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01-12-2006 06:27 AM  13 years ago
chuckhager

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Clovis, CA

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I'm with BC Don. I'm not sure if I want to loctite the bearings to the shaft. Maybe this wear is different for different helis, and I'm sure the service time on the bearings has a lot to do with the wear, but I haven't experienced what I would consider excessive wear on the main shafts of my Raptor 50's.
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01-13-2006 02:06 PM  13 years ago
John Benario

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Las Vegas

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The "proper" way to assemble our models is to use loctite to secure the bearings to shafts, but that can cause a huge issue when it comes time for disaasembly. I use Loctite to glue the tail rotor pieces together since the tail shaft spinning in the bearings is a concern, and the parts can be accessed to press apart.

I once tried securing the main shaft to its bearings to be "right" and ended up having completely disassemble the frame assembly to put the shaft and the bearing blocks in a press to get them apart. Not doing that again. If you are concerned about wear on a main shaft, just spend the $10 every few months to put a new shaft in and be done with it.

If you are careful about the bearing block assemblies and the main shaft can smoothly slide through the bearings with no friction there should not be an issue. If the bearings are misaligned to the extent that the main shaft will not drop through on its own then there will be wear issues.

The 603 and 609 are suitable, but not best. Reread my loctite description from the hover column some years back for more information. The 290 is best when there is no gap, like most main shaft/bearing fits, since it wicks in rather than being pushed aside like the more viscous 603/609.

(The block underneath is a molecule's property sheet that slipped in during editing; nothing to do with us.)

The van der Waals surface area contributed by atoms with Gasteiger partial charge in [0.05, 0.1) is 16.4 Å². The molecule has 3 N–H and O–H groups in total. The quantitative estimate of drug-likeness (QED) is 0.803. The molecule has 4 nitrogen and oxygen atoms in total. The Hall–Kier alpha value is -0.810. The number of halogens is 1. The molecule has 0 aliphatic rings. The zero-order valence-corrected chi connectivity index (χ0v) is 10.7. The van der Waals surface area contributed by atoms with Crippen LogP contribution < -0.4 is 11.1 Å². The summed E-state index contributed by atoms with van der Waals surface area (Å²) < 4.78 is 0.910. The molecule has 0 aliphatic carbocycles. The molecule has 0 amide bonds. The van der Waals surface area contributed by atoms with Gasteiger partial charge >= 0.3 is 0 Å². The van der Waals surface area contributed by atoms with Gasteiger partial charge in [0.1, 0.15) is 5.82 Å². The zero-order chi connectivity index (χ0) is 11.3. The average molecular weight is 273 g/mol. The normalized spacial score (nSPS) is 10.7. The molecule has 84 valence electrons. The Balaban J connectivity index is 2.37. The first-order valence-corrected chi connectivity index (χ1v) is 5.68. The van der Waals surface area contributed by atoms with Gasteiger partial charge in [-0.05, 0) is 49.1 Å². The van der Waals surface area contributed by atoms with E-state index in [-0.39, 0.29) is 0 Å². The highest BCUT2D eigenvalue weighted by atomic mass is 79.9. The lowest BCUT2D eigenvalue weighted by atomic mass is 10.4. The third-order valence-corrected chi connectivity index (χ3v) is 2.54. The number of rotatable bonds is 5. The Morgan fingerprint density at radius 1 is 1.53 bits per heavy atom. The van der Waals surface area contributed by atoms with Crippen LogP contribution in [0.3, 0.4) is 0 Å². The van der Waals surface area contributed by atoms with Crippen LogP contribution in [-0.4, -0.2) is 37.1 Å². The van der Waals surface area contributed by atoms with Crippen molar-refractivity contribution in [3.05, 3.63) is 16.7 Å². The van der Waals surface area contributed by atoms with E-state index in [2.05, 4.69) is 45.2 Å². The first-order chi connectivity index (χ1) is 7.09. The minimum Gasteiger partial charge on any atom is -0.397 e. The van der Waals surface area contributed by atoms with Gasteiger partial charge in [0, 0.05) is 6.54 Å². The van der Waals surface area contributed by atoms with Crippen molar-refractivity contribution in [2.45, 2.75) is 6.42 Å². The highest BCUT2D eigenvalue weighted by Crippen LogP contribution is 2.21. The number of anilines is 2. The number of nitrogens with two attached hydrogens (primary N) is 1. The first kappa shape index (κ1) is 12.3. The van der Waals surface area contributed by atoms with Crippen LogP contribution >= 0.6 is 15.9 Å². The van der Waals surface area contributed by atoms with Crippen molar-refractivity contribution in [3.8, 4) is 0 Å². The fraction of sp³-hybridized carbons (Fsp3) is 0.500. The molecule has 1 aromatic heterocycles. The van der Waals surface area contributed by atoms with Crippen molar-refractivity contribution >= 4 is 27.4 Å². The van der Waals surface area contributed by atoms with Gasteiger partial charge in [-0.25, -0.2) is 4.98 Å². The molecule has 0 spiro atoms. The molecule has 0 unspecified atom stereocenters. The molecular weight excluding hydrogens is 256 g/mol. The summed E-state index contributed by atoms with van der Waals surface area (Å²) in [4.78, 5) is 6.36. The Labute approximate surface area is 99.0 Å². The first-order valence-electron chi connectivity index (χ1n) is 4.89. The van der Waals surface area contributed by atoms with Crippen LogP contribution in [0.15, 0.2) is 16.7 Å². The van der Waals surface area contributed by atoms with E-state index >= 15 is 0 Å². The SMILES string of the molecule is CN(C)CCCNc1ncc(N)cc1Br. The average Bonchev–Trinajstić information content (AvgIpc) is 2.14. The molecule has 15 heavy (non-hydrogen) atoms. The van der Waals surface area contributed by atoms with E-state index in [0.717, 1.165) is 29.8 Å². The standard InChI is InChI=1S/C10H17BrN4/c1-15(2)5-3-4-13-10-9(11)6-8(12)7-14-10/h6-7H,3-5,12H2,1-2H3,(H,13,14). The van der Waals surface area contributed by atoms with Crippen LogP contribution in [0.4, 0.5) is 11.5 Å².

The 603 and 609 are ok when there is a slight gap like the tail shaft/bearing fits, but the 638 and 641 are better.

John Benario
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01-13-2006 09:01 PM  13 years ago
Disciple4123

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USA

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I read what you posted, I can agree with your perspective. But has shafts slipping in a bore caused RFI to your knowledge? I have damaged bearings on the Bergen in times past separating them out of the mainshaft, but I was able to get them out and replaced without too much of a headache. I just used a very small amount of red. I'll look into wicking 290 when I place my next Mcmaster carr order. I think it can probably be applied well with a toothpick into the crack.

Thanks,
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01-16-2006 03:40 PM  13 years ago
AceBird

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Utica, NY USA

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QUOTE>>>>>>>>>>

I had the mainshaft apart yesterday and observed that the shafti s getting polished at the lower bearing area. IT is not getting pitted, scorched, or losing diameter though.

END QUOTE>>>>>>>>>>


Something has to give.

The ball of a ball bearing is in contact with both the inner and outer race at the same time. The groove in each race is obviously at two different diameters so something has to give as it rotates. Either the outer race must creep or the inner race must creep or the balls slide on one or the other races. Because the shaft is a loose fit the inner race does the creeping unless you lock it, usually with Loc-Tite. I personally don't like to do that because of disassembly. You can however paint the shaft where the race will ride which will snug it up and give a harder surface for the race to ware on. Try your wife's thinned out nail polish. Once a year, give it a new coat.

Ace